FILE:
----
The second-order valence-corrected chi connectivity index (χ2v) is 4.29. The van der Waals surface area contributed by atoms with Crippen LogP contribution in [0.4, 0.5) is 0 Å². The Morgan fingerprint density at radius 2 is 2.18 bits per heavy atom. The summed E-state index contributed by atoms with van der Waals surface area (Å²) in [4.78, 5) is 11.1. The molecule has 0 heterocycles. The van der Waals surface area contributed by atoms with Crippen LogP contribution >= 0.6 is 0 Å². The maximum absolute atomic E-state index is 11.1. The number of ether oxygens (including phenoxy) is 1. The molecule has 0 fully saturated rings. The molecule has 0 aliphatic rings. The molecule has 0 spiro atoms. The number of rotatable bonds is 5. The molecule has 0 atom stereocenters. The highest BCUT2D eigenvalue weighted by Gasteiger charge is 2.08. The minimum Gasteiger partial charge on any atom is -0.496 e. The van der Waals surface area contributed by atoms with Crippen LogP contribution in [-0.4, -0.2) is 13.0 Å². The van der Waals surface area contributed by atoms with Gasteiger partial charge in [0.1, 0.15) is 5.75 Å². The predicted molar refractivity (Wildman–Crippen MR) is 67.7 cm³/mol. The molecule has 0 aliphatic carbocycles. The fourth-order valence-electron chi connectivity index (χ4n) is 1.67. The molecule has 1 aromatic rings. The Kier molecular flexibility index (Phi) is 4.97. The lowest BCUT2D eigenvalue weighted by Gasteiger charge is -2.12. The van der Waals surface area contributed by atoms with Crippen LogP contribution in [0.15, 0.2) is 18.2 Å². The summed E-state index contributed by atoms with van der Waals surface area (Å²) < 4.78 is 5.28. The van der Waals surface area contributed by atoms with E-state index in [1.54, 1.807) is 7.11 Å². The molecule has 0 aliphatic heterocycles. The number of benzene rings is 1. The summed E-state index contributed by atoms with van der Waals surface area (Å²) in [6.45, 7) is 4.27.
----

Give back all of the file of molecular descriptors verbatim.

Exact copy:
The second-order valence-corrected chi connectivity index (χ2v) is 4.29. The van der Waals surface area contributed by atoms with Crippen LogP contribution in [0.4, 0.5) is 0 Å². The Morgan fingerprint density at radius 2 is 2.18 bits per heavy atom. The summed E-state index contributed by atoms with van der Waals surface area (Å²) in [4.78, 5) is 11.1. The molecule has 0 heterocycles. The van der Waals surface area contributed by atoms with Crippen LogP contribution >= 0.6 is 0 Å². The maximum absolute atomic E-state index is 11.1. The number of ether oxygens (including phenoxy) is 1. The molecule has 0 fully saturated rings. The molecule has 0 aliphatic rings. The molecule has 0 spiro atoms. The number of rotatable bonds is 5. The molecule has 0 atom stereocenters. The highest BCUT2D eigenvalue weighted by Gasteiger charge is 2.08. The minimum Gasteiger partial charge on any atom is -0.496 e. The van der Waals surface area contributed by atoms with Crippen LogP contribution in [-0.4, -0.2) is 13.0 Å². The van der Waals surface area contributed by atoms with Gasteiger partial charge in [0.1, 0.15) is 5.75 Å². The predicted molar refractivity (Wildman–Crippen MR) is 67.7 cm³/mol. The molecule has 0 aliphatic carbocycles. The fourth-order valence-electron chi connectivity index (χ4n) is 1.67. The molecule has 1 aromatic rings. The Kier molecular flexibility index (Phi) is 4.97. The lowest BCUT2D eigenvalue weighted by Gasteiger charge is -2.12. The van der Waals surface area contributed by atoms with Crippen LogP contribution in [0.15, 0.2) is 18.2 Å². The summed E-state index contributed by atoms with van der Waals surface area (Å²) < 4.78 is 5.28. The van der Waals surface area contributed by atoms with E-state index in [1.54, 1.807) is 7.11 Å². The molecule has 0 aliphatic heterocycles. The number of benzene rings is 1. The summed E-state index contributed by atoms with van der Waals surface area (Å²) in [6.45, 7) is 4.27.